Canister filters are some of the most popular freshwater filters in the hobby. Without taking up space in the tank they provide a large filter volume. They are excellent garbage collectors and aerobic bio filters. There is one problem with this however. They are nutrient factories. Nitrate, phosphate and other bacterial waste products go into the water column. This turns the tank into a very nutrient rich place. As an example freshwater aquarists frequently report nitrate concentrations of 50mg/l. "So what?" you may ask. If you do then this filter is probably not something you need. High nutrient levels in the water can cause great blooms of fast growing algae which make the tank look ugly and "unnatural". But this is easy to prevent by reducing the amount of light and using efficient algae eating fish to hold down the growth. Another method is to add much light, but let fast growing plants compete with the algae for nutrition. Here too, the plants are supported by algae eating fish that keep the algae down.
I am in a different situation though. I keep native north European freshwater fish in a biotope aquarium. There are no algae eating fish or other efficient algae eaters. The plants are mostly slow growing and seem adapted to nutrient poor environments. In a nutrient and light rich environment they get overgrown by algae very quickly. But this is not the only problem with traditional filtration. A tank with so much waste products being processed will have large concentrations of bacteria and other micro organisms in the water column. This is a problem for some of the northern fish species. I have done almost clinical tests of this with European brown trout (Salmo trutta). I kept several batches of trout in a small aquarium under similar conditions for each attempt, except for one thing, a UV filter. The trout consequently caught diseases in the small and warm tank. But with a UV filter it took much longer time before the illness could be seen. I concluded that the organisms that were killed by the UV filter, bacteria and maybe some other micro organisms in the water column, played a major role in the disease. So, there are several reasons why I need to get rid of as much of the detritus as possible before it becomes food for micro organisms. I must try to create a cleaner and more nutrient poor environment.
A typical canister filter is a vertically standing container with water flowing in at the bottom going up through the filter medium.
The bottom chamber is a very important part that tends to be overlooked in discussions on the net. To see why it is important, try to look at the canister as a pipe. Then look at the cross section area of this pipe compared to that of the hose that goes to the tank. My Eheim filter has an area of 36100 mm2 while the hose has an area of 210 mm2. If water flows evenly through the whole system it flows 172 times slower through the canister than through the hose. Of course this figure is reduced by the density of the filter medium, but it shows the point. Water flows slowly up through the canister. Since the lifting capacity of the water depends on its speed it is reduced to only a fraction of the lifting capacity in the hose and gravity helps reducing it even more. But this requires even flow. Over the bottom chamber a medium consisting of ceramic tubes is placed. The tubes create a turbulence that creates friction and this friction again causes a general resistance against the flow. In combination with the bottom chamber this distributes the flow evenly up through the filter. In fact the speed is reduced so much that many large particles stay in the bottom chamber never entering the filter medium at all.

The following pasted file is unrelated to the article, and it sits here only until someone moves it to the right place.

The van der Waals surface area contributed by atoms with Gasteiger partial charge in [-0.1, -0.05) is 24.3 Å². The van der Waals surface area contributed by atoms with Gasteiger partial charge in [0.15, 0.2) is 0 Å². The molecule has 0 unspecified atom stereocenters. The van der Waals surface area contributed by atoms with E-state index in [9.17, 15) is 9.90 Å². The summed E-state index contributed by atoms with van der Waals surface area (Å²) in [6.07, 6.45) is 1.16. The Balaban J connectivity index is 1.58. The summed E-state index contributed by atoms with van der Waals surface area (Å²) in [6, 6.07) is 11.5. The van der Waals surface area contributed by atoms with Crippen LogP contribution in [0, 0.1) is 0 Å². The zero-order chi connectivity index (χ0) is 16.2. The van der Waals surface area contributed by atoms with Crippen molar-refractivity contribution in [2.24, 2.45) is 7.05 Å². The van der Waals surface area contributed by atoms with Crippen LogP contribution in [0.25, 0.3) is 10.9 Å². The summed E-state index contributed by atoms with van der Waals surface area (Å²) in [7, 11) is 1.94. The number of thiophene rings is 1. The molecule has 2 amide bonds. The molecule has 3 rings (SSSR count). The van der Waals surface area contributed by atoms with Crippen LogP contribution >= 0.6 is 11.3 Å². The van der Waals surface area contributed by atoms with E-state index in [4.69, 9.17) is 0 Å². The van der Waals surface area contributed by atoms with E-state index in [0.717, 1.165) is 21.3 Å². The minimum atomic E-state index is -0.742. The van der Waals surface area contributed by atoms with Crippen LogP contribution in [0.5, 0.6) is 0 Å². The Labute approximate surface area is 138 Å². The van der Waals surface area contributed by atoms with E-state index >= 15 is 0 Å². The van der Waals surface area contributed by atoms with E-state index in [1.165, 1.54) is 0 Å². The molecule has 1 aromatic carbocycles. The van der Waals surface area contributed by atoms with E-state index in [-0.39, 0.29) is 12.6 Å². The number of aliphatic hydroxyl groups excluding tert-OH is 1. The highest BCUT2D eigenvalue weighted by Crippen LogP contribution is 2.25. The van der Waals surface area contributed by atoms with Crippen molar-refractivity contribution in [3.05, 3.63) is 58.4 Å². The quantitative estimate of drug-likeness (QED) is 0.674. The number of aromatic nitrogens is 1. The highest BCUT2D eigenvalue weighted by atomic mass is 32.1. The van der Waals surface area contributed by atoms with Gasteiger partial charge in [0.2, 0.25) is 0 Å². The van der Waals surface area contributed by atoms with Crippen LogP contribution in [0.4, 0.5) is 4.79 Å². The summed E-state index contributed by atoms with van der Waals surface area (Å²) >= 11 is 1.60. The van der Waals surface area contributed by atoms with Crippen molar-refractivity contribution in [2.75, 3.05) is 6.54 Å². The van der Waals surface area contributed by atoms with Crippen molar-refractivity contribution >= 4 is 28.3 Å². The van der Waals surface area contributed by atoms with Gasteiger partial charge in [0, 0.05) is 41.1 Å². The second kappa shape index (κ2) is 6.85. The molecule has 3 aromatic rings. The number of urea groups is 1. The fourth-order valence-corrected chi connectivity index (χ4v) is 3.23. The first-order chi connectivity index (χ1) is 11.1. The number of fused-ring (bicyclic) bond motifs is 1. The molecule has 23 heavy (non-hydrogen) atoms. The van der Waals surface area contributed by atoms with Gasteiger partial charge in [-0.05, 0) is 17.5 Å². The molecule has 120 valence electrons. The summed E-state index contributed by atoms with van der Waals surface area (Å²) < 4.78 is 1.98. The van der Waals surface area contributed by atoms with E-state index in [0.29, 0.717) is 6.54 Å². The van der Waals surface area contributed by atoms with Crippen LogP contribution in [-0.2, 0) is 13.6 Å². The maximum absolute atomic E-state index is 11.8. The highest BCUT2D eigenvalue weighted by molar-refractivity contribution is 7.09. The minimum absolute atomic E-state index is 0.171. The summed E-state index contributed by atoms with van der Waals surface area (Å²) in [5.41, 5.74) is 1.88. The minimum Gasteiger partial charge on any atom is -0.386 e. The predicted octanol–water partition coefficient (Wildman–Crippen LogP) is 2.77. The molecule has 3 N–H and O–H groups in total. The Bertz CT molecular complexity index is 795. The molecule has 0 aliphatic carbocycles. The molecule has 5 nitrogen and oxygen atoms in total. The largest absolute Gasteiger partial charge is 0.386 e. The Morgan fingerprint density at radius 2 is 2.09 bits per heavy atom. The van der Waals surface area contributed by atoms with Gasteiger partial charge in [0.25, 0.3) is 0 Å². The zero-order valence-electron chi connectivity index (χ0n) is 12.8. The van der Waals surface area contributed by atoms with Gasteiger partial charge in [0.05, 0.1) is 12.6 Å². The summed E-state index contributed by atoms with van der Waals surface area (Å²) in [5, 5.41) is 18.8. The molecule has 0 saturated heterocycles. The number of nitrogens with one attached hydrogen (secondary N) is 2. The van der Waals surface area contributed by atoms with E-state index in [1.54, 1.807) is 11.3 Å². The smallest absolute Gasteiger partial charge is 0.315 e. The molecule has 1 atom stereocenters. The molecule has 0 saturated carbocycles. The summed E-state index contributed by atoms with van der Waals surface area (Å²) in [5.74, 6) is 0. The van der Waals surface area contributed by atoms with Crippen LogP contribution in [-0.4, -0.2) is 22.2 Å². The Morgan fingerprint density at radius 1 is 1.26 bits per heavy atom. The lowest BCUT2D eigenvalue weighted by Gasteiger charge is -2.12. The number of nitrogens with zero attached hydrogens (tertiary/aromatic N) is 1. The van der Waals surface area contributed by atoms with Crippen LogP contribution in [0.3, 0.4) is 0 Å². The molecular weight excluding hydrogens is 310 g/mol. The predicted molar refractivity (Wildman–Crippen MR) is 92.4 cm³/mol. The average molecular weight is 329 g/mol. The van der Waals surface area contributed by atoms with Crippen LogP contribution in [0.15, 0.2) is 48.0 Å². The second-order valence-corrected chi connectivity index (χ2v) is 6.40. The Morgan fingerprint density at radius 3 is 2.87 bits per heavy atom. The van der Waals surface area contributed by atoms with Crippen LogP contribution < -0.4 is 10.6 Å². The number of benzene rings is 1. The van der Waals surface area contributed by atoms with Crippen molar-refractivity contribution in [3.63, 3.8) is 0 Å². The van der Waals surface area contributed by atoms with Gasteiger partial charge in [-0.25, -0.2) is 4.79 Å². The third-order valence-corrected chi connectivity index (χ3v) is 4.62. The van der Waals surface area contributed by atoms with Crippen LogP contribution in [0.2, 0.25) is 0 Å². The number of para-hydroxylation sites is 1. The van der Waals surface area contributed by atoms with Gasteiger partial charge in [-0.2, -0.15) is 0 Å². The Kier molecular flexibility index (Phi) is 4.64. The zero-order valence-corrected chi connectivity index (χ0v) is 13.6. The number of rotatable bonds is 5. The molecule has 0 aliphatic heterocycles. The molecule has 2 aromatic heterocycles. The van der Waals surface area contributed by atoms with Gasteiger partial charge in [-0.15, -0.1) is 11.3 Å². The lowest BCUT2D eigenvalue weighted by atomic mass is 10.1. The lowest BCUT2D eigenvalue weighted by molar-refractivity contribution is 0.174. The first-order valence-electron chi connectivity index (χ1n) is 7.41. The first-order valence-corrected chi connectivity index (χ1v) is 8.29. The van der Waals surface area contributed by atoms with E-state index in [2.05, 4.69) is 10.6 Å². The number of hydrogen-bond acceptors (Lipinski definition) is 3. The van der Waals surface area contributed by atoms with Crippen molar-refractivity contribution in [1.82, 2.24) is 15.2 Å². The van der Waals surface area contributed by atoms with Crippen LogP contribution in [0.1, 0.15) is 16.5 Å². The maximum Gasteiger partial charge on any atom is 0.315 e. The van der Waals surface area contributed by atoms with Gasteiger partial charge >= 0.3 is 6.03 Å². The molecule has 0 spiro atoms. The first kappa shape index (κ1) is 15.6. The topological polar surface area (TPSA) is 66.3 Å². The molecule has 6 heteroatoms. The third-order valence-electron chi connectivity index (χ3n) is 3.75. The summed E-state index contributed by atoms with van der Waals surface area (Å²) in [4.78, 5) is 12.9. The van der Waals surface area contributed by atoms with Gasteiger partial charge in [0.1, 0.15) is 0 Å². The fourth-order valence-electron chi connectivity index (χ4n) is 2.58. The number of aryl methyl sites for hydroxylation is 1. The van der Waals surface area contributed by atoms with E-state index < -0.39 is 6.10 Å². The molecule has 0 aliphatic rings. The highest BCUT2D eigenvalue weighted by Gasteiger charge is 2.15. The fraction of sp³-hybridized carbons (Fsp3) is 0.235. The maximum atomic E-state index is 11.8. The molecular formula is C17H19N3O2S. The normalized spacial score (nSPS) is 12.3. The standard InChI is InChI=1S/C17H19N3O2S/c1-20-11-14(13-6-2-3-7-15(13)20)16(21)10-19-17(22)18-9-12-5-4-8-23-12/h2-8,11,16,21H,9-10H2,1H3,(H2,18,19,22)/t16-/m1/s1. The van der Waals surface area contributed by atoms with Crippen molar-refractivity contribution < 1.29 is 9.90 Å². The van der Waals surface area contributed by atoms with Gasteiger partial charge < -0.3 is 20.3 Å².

A coarse sponge and filter wool are also used for mechanical filtration. The main portion of the filter is filled with gravel, however. The gravel provides efficient bio filtration because its large surface area lets bacteria grow and get access to nutrients in the water. But the waste products from the bacteria go into the water column.
My idea is to remove the whole bio filter and improve the bottom chamber by expanding it so that it can can use the "vortex" effect that is commonly used in pond filters. The water is sucked into a round chamber in such a way that it spins around a few times before flowing up. This creates a permanent vortex in the chamber. Large particles have a tendency to drift to the middle of the vortex and sink down.
The backwashing complicates things a little. 2 new openings in the filter must be made giving a total of 4. Valves must be installed on all of them. The first, the wash water opening, is on the top next to the pump. Here a hose from the tap is connected. Note that the tap water is under heavy pressure so the canister should be strong enough to take this. Otherwise one must be very careful and make sure that the bottom valve is open when the wash valve is opened. The bottom exit is plumbed to the sink.
The wash cycle goes like this:
The fine filter wool will probably not get washed well enough. It must be changed manually. It can be omitted, but I would use it because it helps so much in keeping the water clear. The particles it stops are too small to be stopped by slow flow and coarse mechanical filters. So it adds extra value to the filter.
The coarse sponge is placed under the ceramic tubes to keep as much dirt sirt as possible from getting stuck in them. But it could be that it's best placed above the tubes, both for practical and filtration reasons. If it is placed under, the tubes may squeeze the sponge flat so an additional mesh plate is needed to hold them up. Also, it could turn out that particles are harder to wash out of the sponge that the ceramic tubes.